Divorce Costs Adding Up?

Divorce Costs Adding Up?

Financial Tips to Help when Dealing with the Sticker Price Shock of Getting a Divorce

For some, divorce is a five-letter word: shock. Some spouses never see it coming. And after that initial shock wears off, another will inevitably take its place: sticker shock.

“I don’t think I ever had a single client come to see me for an initial appointment who did not balk at the cost,” said Brette McWhorter Sember, a former divorce attorney and author of The Divorce Organizer & Planner and The Complete Divorce Handbook. “Most attorneys require a retainer up front and then bill hourly. Getting that retainer together is hard enough for most people, but coping with the monthly bills afterward can be overwhelming.”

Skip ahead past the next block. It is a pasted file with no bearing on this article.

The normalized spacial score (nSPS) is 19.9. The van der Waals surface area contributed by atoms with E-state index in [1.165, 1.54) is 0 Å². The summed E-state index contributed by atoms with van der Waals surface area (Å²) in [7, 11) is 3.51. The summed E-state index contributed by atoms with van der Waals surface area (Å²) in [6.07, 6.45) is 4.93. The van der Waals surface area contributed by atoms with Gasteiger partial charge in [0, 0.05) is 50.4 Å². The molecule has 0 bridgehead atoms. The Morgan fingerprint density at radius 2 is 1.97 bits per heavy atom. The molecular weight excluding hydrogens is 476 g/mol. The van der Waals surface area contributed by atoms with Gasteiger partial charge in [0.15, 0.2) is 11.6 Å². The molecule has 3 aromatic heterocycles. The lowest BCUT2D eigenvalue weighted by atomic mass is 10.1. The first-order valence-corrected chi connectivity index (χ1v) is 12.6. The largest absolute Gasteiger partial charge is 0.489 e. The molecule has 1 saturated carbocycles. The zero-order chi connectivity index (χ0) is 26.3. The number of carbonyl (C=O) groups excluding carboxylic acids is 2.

The financial impact of divorce also hits society hard, as well. According to a recent study from George State University, divorce and out-of-wedlock childbearing cost U.S. taxpayers more than $112 billion a year.

Whatever the costs, spouses blindsided by a divorce don’t have time to do their homework before they’re served final papers. You’d be surprised at how fast those expenses, both legal and otherwise, can pile up after the divorce.

In order to stay afloat, Ethan Ewing, president of Bills.com in San Mateo, California, suggests you first accurately assess your debts and liabilities, and pull a “tri-merge” credit report (a summary from all three major reporting bureaus available at www.myfico.com). Detail and write down all of the shared and individual liabilities that exist,” he said. “Settle (or get a judgment) on how you’ll allocate these liabilities.”

“You’ll also need to budget for payments, which means creating a detailed budget, using any free cash flow to pay off debts. Be sure your ex-spouse is making his or her payments too,” Ewing advised. “There are some very important implications if a spouse does not meet his/her end of the bargain on liabilities allocated through the divorce proceedings.”